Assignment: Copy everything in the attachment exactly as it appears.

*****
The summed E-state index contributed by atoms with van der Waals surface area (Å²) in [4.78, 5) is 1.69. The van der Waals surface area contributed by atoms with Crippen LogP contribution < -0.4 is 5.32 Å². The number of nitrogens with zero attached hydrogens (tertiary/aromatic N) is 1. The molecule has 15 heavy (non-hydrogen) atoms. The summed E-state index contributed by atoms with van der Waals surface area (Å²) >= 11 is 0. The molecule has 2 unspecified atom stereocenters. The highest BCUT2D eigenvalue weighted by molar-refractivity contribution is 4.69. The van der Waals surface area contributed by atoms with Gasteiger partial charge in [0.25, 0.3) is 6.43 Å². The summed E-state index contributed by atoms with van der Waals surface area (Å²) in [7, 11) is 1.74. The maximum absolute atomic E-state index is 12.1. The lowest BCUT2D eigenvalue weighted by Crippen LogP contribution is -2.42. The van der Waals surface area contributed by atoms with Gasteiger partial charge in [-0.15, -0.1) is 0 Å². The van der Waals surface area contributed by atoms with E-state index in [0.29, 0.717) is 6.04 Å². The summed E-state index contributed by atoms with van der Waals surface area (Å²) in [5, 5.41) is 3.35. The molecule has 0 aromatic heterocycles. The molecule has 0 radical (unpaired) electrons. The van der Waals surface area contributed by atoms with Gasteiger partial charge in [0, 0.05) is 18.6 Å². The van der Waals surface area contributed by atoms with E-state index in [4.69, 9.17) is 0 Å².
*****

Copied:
The summed E-state index contributed by atoms with van der Waals surface area (Å²) in [4.78, 5) is 1.69. The van der Waals surface area contributed by atoms with Crippen LogP contribution < -0.4 is 5.32 Å². The number of nitrogens with zero attached hydrogens (tertiary/aromatic N) is 1. The molecule has 15 heavy (non-hydrogen) atoms. The summed E-state index contributed by atoms with van der Waals surface area (Å²) >= 11 is 0. The molecule has 2 unspecified atom stereocenters. The highest BCUT2D eigenvalue weighted by molar-refractivity contribution is 4.69. The van der Waals surface area contributed by atoms with Gasteiger partial charge in [0.25, 0.3) is 6.43 Å². The summed E-state index contributed by atoms with van der Waals surface area (Å²) in [7, 11) is 1.74. The maximum absolute atomic E-state index is 12.1. The lowest BCUT2D eigenvalue weighted by Crippen LogP contribution is -2.42. The van der Waals surface area contributed by atoms with Gasteiger partial charge in [-0.15, -0.1) is 0 Å². The van der Waals surface area contributed by atoms with E-state index in [0.29, 0.717) is 6.04 Å². The summed E-state index contributed by atoms with van der Waals surface area (Å²) in [5, 5.41) is 3.35. The molecule has 0 aromatic heterocycles. The molecule has 0 radical (unpaired) electrons. The van der Waals surface area contributed by atoms with Gasteiger partial charge in [0, 0.05) is 18.6 Å². The van der Waals surface area contributed by atoms with E-state index in [4.69, 9.17) is 0 Å².